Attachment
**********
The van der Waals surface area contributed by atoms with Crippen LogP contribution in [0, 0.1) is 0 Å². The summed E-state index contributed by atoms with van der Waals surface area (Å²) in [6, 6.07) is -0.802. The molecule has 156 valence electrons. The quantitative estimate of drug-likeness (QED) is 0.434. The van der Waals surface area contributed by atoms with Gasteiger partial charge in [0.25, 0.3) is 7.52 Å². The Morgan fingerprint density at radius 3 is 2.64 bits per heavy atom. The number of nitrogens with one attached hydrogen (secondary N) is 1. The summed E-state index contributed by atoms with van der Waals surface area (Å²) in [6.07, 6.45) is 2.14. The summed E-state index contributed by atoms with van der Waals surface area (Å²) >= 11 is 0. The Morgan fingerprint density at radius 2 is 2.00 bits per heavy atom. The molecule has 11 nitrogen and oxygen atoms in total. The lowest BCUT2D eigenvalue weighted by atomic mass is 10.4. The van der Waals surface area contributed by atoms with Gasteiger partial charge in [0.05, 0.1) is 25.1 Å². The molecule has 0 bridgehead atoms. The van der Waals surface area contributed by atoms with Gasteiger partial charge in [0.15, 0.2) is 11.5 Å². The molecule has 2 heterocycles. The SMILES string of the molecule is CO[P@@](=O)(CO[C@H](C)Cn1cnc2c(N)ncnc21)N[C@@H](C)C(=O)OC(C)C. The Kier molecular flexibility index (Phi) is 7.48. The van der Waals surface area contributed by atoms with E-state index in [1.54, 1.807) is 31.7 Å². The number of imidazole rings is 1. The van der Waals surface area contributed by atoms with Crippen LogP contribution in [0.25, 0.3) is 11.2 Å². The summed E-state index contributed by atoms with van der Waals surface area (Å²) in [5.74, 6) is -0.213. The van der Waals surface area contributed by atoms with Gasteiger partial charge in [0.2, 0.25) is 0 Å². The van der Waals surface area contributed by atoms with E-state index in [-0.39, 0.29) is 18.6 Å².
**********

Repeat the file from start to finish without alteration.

The van der Waals surface area contributed by atoms with Crippen LogP contribution in [0, 0.1) is 0 Å². The summed E-state index contributed by atoms with van der Waals surface area (Å²) in [6, 6.07) is -0.802. The molecule has 156 valence electrons. The quantitative estimate of drug-likeness (QED) is 0.434. The van der Waals surface area contributed by atoms with Gasteiger partial charge in [0.25, 0.3) is 7.52 Å². The Morgan fingerprint density at radius 3 is 2.64 bits per heavy atom. The number of nitrogens with one attached hydrogen (secondary N) is 1. The summed E-state index contributed by atoms with van der Waals surface area (Å²) in [6.07, 6.45) is 2.14. The summed E-state index contributed by atoms with van der Waals surface area (Å²) >= 11 is 0. The Morgan fingerprint density at radius 2 is 2.00 bits per heavy atom. The molecule has 11 nitrogen and oxygen atoms in total. The lowest BCUT2D eigenvalue weighted by atomic mass is 10.4. The van der Waals surface area contributed by atoms with Gasteiger partial charge in [0.05, 0.1) is 25.1 Å². The molecule has 0 bridgehead atoms. The van der Waals surface area contributed by atoms with Gasteiger partial charge in [0.15, 0.2) is 11.5 Å². The molecule has 2 heterocycles. The SMILES string of the molecule is CO[P@@](=O)(CO[C@H](C)Cn1cnc2c(N)ncnc21)N[C@@H](C)C(=O)OC(C)C. The Kier molecular flexibility index (Phi) is 7.48. The van der Waals surface area contributed by atoms with E-state index in [1.54, 1.807) is 31.7 Å². The number of imidazole rings is 1. The van der Waals surface area contributed by atoms with Crippen LogP contribution in [0.25, 0.3) is 11.2 Å². The summed E-state index contributed by atoms with van der Waals surface area (Å²) in [5.74, 6) is -0.213. The van der Waals surface area contributed by atoms with Gasteiger partial charge in [0.2, 0.25) is 0 Å². The van der Waals surface area contributed by atoms with E-state index in [-0.39, 0.29) is 18.6 Å².